Motor skill training alters the human nervous system; however, lower limb motor tasks have been less researched compared to upper limb tasks. This meta-analysis with best evidence synthesis aimed to determine the cortical and subcortical responses that occur following lower limb motor skill training, and whether these responses are accompanied by improvements in motor performance. Following a literature search that adhered to the PRISMA guidelines, data were extracted and analysed from six studies (n = 172) for the meta-analysis, and 11 studies (n = 257) were assessed for the best evidence synthesis. Pooled data indicated that lower limb motor skill training increased motor performance, with a standardised mean difference (SMD) of 1.09 being observed. However, lower limb motor skill training had no effect on corticospinal excitability (CSE), Hoffmann’s reflex (H-reflex) or muscle compound action potential (M) amplitude. The best evidence synthesis found strong evidence for improved motor performance and reduced short-interval cortical inhibition (SICI) following lower limb motor skill training, with conflicting evidence towards the modulation of CSE. Taken together, this review highlights the need for further investigation on how motor skill training performed with the lower limb musculature can modulate corticospinal responses. This will also help us to better understand whether these neuronal measures are underpinning mechanisms that support an improvement in motor performance.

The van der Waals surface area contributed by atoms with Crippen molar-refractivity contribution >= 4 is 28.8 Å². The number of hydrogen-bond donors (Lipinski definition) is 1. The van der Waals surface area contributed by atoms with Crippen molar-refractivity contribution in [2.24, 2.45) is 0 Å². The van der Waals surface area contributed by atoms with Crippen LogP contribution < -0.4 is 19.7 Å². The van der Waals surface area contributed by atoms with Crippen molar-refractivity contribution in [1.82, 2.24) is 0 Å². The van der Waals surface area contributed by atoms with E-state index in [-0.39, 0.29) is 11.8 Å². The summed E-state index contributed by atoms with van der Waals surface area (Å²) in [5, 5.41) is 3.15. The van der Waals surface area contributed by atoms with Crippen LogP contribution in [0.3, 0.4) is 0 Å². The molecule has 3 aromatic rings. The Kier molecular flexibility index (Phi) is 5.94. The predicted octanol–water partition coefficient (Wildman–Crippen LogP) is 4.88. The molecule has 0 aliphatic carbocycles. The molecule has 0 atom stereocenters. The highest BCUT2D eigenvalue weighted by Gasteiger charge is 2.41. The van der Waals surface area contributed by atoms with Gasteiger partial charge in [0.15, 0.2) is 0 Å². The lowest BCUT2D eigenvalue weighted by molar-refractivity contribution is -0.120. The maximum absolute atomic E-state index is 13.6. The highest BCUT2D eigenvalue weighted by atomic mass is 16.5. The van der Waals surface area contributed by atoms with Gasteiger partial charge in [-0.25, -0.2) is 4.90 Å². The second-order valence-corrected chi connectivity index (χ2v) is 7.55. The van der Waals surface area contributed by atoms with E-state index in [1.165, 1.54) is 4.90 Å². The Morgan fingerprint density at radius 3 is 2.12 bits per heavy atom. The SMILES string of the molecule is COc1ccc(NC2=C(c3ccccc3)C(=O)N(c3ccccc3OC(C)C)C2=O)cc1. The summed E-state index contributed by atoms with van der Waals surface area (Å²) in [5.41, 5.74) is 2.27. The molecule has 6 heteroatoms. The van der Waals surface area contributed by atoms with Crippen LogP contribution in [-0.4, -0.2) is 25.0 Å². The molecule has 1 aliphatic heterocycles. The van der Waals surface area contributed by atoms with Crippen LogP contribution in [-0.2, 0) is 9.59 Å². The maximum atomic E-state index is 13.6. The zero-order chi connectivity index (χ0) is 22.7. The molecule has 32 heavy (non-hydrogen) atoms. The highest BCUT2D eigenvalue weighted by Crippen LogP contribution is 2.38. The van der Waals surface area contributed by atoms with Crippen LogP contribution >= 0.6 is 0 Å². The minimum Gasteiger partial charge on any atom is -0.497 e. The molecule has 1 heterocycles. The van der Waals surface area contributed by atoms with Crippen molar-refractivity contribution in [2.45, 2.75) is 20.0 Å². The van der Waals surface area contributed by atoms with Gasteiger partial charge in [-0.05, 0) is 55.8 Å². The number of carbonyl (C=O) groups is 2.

© 2023. The Author(s), under exclusive licence to Springer-Verlag GmbH Germany, part of Springer Nature.